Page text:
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  • A Queen Anne Gesso Mirror
  • A Queen Anne Gesso Mirror
  • A Queen Anne Gesso Mirror
  • A Queen Anne Gesso Mirror
  • A Queen Anne Gesso Mirror

A Queen Anne Gesso Mirror

Gallery Price: £30,000

A rare Queen Anne gilt gesso pier mirror, retaining its original beveled mirror plate and gilding. The cresting bears the unusual feature of a carved bust in high relief below three feathers. In the manner of John Belchier.
England circa 1710

Height 43 ins (110cms)
width 25 ins (64cms)

Click here to see our Georgian Furniture Style Guide.

In stock

John Belchier, a cabinet maker first recorded at ‘The Sun’ near St. Paul’s Churchyard in July 1717, is recorded supplying “All sorts of Cabinet Works” to his clients, but mirrors and bureau bookcases are the documented works that he promoted in his trade advertisements (G. Beard and C. Gilbert, eds., The Dictionary of English Furniture Makers 1660-1840, 1986, p. 59-60).

From 1720 he supplied furniture to John Meller at Erddig, Clwyd, N. Wales, including a pair of pier mirrors, a mirror-topped table and a State bed with a similar hawks’ head motif. The Erddig mirrors and table were formerly attributed to James Moore, perhaps because mirrors supplied to Hampton Court by John Gumley, his partner, share the motif of a mask with a feathered headdress (see R. Edwards and M. Jourdain, Georgian Cabinet-Makers, London, rev. ed., 1955, figs. 16 and 17).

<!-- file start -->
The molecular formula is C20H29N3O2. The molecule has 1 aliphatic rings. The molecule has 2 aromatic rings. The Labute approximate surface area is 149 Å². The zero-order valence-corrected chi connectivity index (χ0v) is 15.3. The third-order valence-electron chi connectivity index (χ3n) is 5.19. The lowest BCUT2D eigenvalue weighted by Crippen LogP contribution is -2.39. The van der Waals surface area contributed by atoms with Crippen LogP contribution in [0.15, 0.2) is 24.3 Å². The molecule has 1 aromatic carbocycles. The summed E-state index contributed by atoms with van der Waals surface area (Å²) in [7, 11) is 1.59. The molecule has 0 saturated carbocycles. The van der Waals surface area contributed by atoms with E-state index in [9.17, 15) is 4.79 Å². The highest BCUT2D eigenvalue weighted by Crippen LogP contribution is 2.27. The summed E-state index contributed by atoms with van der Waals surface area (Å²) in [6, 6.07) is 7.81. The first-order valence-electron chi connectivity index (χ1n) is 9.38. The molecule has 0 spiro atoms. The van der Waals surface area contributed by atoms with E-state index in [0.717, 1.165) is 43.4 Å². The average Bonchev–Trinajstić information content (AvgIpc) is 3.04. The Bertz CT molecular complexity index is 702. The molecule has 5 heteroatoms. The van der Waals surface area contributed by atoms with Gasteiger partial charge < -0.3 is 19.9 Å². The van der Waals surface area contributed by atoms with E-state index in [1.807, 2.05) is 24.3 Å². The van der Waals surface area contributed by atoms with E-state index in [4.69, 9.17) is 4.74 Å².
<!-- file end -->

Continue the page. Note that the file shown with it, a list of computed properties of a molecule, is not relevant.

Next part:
Attributed to Michelangelo Maestri (Italian, d. 1812)

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A Queen Anne Gesso Mirror

John Belchier, a cabinet maker first recorded at ‘The Sun’ near St. Paul’s Churchyard in July 1717, is recorded supplying “All sorts of Cabinet Works” to his clients, but mirrors and bureau bookcases are the documented works that he promoted in his trade advertisements (G. Beard and C. Gilbert, eds., The Dictionary of English Furniture Makers 1660-1840, 1986, p. 59-60).

From 1720 he supplied furniture to John Meller at Erddig, Clwyd, N. Wales, including a pair of pier mirrors, a mirror-topped table and a State bed with a similar hawks’ head motif. The Erddig mirrors and table were formerly attributed to James Moore, perhaps because mirrors supplied to Hampton Court by John Gumley, his partner, share the motif of a mask with a feathered headdress (see R. Edwards and M. Jourdain, Georgian Cabinet-Makers, London, rev. ed., 1955, figs. 16 and 17).